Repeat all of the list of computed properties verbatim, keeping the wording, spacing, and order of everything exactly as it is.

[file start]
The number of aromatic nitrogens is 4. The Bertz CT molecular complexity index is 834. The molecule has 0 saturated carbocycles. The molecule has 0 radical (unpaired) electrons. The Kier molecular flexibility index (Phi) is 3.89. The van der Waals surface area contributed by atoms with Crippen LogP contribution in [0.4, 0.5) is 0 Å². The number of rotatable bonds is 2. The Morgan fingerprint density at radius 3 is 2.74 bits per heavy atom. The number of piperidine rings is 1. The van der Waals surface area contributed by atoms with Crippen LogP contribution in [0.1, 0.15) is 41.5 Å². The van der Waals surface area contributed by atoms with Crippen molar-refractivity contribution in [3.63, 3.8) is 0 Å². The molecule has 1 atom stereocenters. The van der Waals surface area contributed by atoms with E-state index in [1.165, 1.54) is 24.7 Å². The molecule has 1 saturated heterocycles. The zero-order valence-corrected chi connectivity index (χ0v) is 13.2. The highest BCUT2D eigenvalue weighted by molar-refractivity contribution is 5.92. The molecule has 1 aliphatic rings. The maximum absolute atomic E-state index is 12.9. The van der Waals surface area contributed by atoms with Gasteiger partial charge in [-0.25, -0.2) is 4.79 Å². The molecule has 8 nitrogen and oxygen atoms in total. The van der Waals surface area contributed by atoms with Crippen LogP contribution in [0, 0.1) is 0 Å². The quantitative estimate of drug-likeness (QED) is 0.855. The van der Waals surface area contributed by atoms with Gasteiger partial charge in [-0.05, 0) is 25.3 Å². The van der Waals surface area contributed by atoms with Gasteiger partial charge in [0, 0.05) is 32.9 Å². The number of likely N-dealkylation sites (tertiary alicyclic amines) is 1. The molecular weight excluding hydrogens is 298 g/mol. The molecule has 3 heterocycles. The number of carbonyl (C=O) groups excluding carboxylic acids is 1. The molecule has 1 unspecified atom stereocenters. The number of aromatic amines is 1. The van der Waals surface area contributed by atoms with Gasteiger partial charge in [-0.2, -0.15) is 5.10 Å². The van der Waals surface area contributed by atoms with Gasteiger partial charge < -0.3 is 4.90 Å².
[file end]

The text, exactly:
The number of aromatic nitrogens is 4. The Bertz CT molecular complexity index is 834. The molecule has 0 saturated carbocycles. The molecule has 0 radical (unpaired) electrons. The Kier molecular flexibility index (Phi) is 3.89. The van der Waals surface area contributed by atoms with Crippen LogP contribution in [0.4, 0.5) is 0 Å². The number of rotatable bonds is 2. The Morgan fingerprint density at radius 3 is 2.74 bits per heavy atom. The number of piperidine rings is 1. The van der Waals surface area contributed by atoms with Crippen LogP contribution in [0.1, 0.15) is 41.5 Å². The van der Waals surface area contributed by atoms with Crippen molar-refractivity contribution in [3.63, 3.8) is 0 Å². The molecule has 1 atom stereocenters. The van der Waals surface area contributed by atoms with E-state index in [1.165, 1.54) is 24.7 Å². The molecule has 1 saturated heterocycles. The zero-order valence-corrected chi connectivity index (χ0v) is 13.2. The highest BCUT2D eigenvalue weighted by molar-refractivity contribution is 5.92. The molecule has 1 aliphatic rings. The maximum absolute atomic E-state index is 12.9. The van der Waals surface area contributed by atoms with Gasteiger partial charge in [-0.25, -0.2) is 4.79 Å². The molecule has 8 nitrogen and oxygen atoms in total. The van der Waals surface area contributed by atoms with Crippen LogP contribution in [0, 0.1) is 0 Å². The quantitative estimate of drug-likeness (QED) is 0.855. The van der Waals surface area contributed by atoms with Gasteiger partial charge in [-0.05, 0) is 25.3 Å². The van der Waals surface area contributed by atoms with Gasteiger partial charge in [0, 0.05) is 32.9 Å². The number of likely N-dealkylation sites (tertiary alicyclic amines) is 1. The molecular weight excluding hydrogens is 298 g/mol. The molecule has 3 heterocycles. The number of carbonyl (C=O) groups excluding carboxylic acids is 1. The molecule has 1 unspecified atom stereocenters. The number of aromatic amines is 1. The van der Waals surface area contributed by atoms with Gasteiger partial charge in [-0.2, -0.15) is 5.10 Å². The van der Waals surface area contributed by atoms with Gasteiger partial charge < -0.3 is 4.90 Å².